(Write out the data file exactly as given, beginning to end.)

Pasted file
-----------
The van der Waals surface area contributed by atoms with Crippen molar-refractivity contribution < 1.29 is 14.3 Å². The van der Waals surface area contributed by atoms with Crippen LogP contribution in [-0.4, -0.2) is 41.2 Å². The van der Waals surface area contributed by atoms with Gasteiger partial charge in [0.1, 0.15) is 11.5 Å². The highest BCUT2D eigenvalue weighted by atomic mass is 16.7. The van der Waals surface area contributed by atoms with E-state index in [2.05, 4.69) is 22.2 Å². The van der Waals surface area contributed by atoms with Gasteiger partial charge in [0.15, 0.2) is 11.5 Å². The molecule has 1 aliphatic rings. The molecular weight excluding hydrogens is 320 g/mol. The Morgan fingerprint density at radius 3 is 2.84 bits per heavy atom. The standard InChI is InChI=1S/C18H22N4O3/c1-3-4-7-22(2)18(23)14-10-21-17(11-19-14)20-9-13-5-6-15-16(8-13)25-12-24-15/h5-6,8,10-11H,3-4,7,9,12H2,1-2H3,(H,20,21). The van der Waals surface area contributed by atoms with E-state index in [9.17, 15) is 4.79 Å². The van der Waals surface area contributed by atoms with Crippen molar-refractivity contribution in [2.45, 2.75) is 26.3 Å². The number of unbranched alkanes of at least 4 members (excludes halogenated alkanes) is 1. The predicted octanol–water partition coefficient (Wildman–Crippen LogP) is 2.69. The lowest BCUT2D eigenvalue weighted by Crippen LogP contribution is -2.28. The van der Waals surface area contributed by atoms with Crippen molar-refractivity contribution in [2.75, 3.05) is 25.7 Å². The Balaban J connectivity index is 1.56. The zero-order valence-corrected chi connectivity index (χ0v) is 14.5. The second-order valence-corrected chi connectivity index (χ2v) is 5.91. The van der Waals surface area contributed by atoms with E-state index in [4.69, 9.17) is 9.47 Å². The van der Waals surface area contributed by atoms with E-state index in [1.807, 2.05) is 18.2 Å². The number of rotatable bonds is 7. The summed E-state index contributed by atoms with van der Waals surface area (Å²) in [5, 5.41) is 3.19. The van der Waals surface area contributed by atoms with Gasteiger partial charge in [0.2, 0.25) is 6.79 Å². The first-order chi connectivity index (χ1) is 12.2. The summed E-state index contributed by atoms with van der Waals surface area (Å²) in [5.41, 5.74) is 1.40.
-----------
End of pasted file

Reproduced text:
The van der Waals surface area contributed by atoms with Crippen molar-refractivity contribution < 1.29 is 14.3 Å². The van der Waals surface area contributed by atoms with Crippen LogP contribution in [-0.4, -0.2) is 41.2 Å². The van der Waals surface area contributed by atoms with Gasteiger partial charge in [0.1, 0.15) is 11.5 Å². The highest BCUT2D eigenvalue weighted by atomic mass is 16.7. The van der Waals surface area contributed by atoms with E-state index in [2.05, 4.69) is 22.2 Å². The van der Waals surface area contributed by atoms with Gasteiger partial charge in [0.15, 0.2) is 11.5 Å². The molecule has 1 aliphatic rings. The molecular weight excluding hydrogens is 320 g/mol. The Morgan fingerprint density at radius 3 is 2.84 bits per heavy atom. The standard InChI is InChI=1S/C18H22N4O3/c1-3-4-7-22(2)18(23)14-10-21-17(11-19-14)20-9-13-5-6-15-16(8-13)25-12-24-15/h5-6,8,10-11H,3-4,7,9,12H2,1-2H3,(H,20,21). The van der Waals surface area contributed by atoms with E-state index in [9.17, 15) is 4.79 Å². The van der Waals surface area contributed by atoms with Crippen molar-refractivity contribution in [2.45, 2.75) is 26.3 Å². The number of unbranched alkanes of at least 4 members (excludes halogenated alkanes) is 1. The predicted octanol–water partition coefficient (Wildman–Crippen LogP) is 2.69. The lowest BCUT2D eigenvalue weighted by Crippen LogP contribution is -2.28. The van der Waals surface area contributed by atoms with Crippen molar-refractivity contribution in [2.75, 3.05) is 25.7 Å². The Balaban J connectivity index is 1.56. The zero-order valence-corrected chi connectivity index (χ0v) is 14.5. The second-order valence-corrected chi connectivity index (χ2v) is 5.91. The van der Waals surface area contributed by atoms with E-state index in [4.69, 9.17) is 9.47 Å². The van der Waals surface area contributed by atoms with E-state index in [1.807, 2.05) is 18.2 Å². The number of rotatable bonds is 7. The summed E-state index contributed by atoms with van der Waals surface area (Å²) in [5, 5.41) is 3.19. The van der Waals surface area contributed by atoms with Gasteiger partial charge in [0.2, 0.25) is 6.79 Å². The first-order chi connectivity index (χ1) is 12.2. The summed E-state index contributed by atoms with van der Waals surface area (Å²) in [5.41, 5.74) is 1.40.